2008 Joint Meeting of The Geological Society of America, Soil Science Society of America, American Society of Agronomy, Crop Science Society of America, Gulf Coast Association of Geological Societies with the Gulf Coast Section of SEPM

Paper No. 11
Presentation Time: 10:45 AM

The Role of Fault Permeability Evolution on Groundwater Flow Patterns and Brine Flushing within the Papuan Fold Belt

PERSON, Mark, Geological Sciences, Indiana University, 1001 E. 10th St, Bloomington, IN 47405, KAYLOR, Autumn, Geological Sciences, Indiana University Bloomington, 720 S. College Mall Rd. #E7, Bloomington, IN 47401, KONFAL, Paula, Department of Geological Sciences, Indiana Univ, 1001 E. 10th Street, Bloomington, IN 47405, BENSE, Victor, School of Environmental Sciences, University of East Anglia, Norwich, NR4 7TJ, United Kingdom, SWANBERG, Karen, University of Minnesota, Minneapolis, MN 55414 and EADINGTON, Peter, CSIRO, Petroleum, Australian Resources Research Centre, 26 Dick Perry Drive, Kensington, 6151, Australia, maperson@indiana.edu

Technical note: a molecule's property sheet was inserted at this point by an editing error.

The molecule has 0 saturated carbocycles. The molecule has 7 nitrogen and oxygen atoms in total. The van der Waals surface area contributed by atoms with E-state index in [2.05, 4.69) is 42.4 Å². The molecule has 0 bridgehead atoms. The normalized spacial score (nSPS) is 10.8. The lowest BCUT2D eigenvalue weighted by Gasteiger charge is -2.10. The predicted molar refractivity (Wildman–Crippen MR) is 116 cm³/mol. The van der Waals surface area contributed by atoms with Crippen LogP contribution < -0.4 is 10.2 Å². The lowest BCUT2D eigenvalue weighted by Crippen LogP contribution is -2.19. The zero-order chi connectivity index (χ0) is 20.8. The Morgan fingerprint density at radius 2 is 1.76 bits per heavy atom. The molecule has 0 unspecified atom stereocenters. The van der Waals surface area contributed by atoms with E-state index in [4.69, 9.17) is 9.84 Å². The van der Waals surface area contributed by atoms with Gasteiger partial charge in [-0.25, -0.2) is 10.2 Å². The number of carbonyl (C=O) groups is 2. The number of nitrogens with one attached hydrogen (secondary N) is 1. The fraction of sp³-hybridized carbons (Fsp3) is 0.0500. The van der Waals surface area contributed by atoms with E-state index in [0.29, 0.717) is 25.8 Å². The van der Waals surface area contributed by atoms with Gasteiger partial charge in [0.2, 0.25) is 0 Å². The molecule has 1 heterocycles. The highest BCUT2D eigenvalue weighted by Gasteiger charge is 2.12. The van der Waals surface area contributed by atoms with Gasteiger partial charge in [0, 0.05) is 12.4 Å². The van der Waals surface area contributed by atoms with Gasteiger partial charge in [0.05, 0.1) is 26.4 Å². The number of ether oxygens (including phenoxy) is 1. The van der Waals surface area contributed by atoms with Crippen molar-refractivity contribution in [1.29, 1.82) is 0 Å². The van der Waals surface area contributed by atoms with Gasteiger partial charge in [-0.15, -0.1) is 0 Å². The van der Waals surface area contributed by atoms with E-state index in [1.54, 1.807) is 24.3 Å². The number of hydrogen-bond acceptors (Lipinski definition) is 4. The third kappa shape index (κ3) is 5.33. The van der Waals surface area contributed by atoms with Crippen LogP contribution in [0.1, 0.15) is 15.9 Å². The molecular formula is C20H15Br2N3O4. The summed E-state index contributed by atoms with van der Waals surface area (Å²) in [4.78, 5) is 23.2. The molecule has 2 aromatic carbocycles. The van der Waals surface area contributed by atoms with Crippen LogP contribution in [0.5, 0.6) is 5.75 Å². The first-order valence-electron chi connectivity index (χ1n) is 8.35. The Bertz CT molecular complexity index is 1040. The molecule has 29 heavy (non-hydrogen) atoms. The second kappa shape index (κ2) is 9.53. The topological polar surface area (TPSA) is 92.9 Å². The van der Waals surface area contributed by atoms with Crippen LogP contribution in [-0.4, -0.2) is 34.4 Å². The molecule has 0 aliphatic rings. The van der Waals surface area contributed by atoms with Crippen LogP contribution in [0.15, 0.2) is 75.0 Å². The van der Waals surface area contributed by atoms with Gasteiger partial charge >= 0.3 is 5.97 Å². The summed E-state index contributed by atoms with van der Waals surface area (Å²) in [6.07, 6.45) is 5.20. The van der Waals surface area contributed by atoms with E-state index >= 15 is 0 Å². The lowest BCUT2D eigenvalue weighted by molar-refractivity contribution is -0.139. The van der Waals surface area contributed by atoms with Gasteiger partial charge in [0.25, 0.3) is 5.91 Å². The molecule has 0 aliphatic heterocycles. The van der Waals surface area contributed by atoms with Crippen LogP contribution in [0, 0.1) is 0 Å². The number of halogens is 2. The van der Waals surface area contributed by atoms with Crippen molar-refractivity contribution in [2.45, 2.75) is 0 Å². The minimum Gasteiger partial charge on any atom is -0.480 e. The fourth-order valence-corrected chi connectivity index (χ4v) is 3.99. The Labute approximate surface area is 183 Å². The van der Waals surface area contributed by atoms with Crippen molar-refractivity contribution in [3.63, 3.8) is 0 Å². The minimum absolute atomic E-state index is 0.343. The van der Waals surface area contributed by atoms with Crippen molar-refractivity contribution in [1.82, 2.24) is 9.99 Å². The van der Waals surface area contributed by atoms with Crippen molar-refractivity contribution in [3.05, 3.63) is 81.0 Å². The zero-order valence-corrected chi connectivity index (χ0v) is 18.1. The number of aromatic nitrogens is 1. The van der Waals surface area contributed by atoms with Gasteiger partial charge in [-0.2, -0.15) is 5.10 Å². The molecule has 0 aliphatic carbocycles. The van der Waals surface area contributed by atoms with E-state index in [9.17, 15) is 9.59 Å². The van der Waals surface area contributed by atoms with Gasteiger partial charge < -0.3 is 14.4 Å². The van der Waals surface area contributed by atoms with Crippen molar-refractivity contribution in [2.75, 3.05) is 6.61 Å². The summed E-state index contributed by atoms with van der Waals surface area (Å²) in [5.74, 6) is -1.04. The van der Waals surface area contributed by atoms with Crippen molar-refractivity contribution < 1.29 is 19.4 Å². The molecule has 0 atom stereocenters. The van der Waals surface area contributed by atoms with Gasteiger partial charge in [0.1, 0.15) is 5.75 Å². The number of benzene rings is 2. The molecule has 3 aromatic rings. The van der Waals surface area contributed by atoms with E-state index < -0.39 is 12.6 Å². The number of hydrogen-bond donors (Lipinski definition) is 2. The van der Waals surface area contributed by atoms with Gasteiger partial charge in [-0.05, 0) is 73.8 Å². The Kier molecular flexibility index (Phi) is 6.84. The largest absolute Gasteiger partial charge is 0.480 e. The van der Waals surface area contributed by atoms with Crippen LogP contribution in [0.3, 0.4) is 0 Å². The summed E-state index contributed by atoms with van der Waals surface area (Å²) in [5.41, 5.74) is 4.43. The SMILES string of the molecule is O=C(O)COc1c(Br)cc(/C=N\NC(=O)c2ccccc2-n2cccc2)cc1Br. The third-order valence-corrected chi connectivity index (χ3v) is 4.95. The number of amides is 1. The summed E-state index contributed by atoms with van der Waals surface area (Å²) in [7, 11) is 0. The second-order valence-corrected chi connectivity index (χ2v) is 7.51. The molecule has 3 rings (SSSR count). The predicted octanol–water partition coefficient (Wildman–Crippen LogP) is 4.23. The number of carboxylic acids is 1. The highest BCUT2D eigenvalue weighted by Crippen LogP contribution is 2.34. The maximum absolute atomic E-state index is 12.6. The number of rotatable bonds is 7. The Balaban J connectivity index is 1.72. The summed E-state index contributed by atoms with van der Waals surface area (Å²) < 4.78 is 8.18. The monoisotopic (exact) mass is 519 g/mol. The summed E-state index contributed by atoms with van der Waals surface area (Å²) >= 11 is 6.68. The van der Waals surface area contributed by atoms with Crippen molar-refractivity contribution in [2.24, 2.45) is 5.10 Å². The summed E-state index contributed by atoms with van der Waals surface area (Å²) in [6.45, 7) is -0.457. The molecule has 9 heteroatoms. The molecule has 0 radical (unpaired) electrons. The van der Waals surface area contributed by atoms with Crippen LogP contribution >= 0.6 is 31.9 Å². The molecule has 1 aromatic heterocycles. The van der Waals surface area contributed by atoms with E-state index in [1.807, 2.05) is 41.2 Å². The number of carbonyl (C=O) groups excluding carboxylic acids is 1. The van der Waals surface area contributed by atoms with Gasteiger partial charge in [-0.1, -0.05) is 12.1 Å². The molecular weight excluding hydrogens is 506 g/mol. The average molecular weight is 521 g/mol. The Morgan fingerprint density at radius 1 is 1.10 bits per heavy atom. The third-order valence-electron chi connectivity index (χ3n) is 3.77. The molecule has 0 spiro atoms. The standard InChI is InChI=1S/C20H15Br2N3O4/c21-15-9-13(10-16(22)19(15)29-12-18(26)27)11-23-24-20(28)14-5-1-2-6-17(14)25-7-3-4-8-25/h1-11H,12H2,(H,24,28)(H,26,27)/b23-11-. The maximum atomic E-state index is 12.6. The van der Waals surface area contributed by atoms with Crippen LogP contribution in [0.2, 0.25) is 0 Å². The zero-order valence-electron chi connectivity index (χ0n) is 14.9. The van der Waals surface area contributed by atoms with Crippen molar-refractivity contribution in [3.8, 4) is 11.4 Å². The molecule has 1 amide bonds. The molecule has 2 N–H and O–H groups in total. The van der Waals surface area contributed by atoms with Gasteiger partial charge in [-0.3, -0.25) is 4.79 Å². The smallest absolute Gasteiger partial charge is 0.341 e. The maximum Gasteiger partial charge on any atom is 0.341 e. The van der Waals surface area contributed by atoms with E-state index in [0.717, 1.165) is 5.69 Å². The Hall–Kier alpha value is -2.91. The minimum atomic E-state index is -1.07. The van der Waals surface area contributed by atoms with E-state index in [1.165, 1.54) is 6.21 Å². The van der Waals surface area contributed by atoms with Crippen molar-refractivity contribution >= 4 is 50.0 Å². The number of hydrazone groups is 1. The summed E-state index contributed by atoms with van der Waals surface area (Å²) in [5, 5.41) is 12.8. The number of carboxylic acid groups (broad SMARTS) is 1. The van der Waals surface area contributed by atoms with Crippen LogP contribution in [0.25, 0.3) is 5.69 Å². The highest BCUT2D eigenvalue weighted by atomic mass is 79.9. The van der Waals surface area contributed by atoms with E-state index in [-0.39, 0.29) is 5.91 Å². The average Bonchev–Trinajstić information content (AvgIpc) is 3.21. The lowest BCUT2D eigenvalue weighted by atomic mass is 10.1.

The evolution of subsurface fluid flow patterns within fold belts is a function of stratigraphic juxtaposition, fault permeability evolution, topography, tectonic stresses, and erosion. Here, we consider the relative importance of juxtaposition of aquifers/confining units verse the role of fault permeability evolution through time and laterally along in controlling groundwater flow patterns. We used the structural restoration software package 2DMove at 1 million year increments along a northwest-southeast cross-sectional transect which cuts through the Muller anticline and balanced cross sections of Hill (1991) along strike. Permeability evolution of the thrust faults is calculated using the algorithm of Bense and Person (2006). Finite element representations of fluid flow, heat, and brine transport are then used to determine the timing and locus of brine are flushing from the Papuan fold belt out into the Fly Plateform. Our analysis has implications for hydrodynamically tilted oil-water contacts and oil flushing from structures. Evidence of brine flushing is derived from present-day salinity patterns and fluid inclusion data from the Toro Sandstone.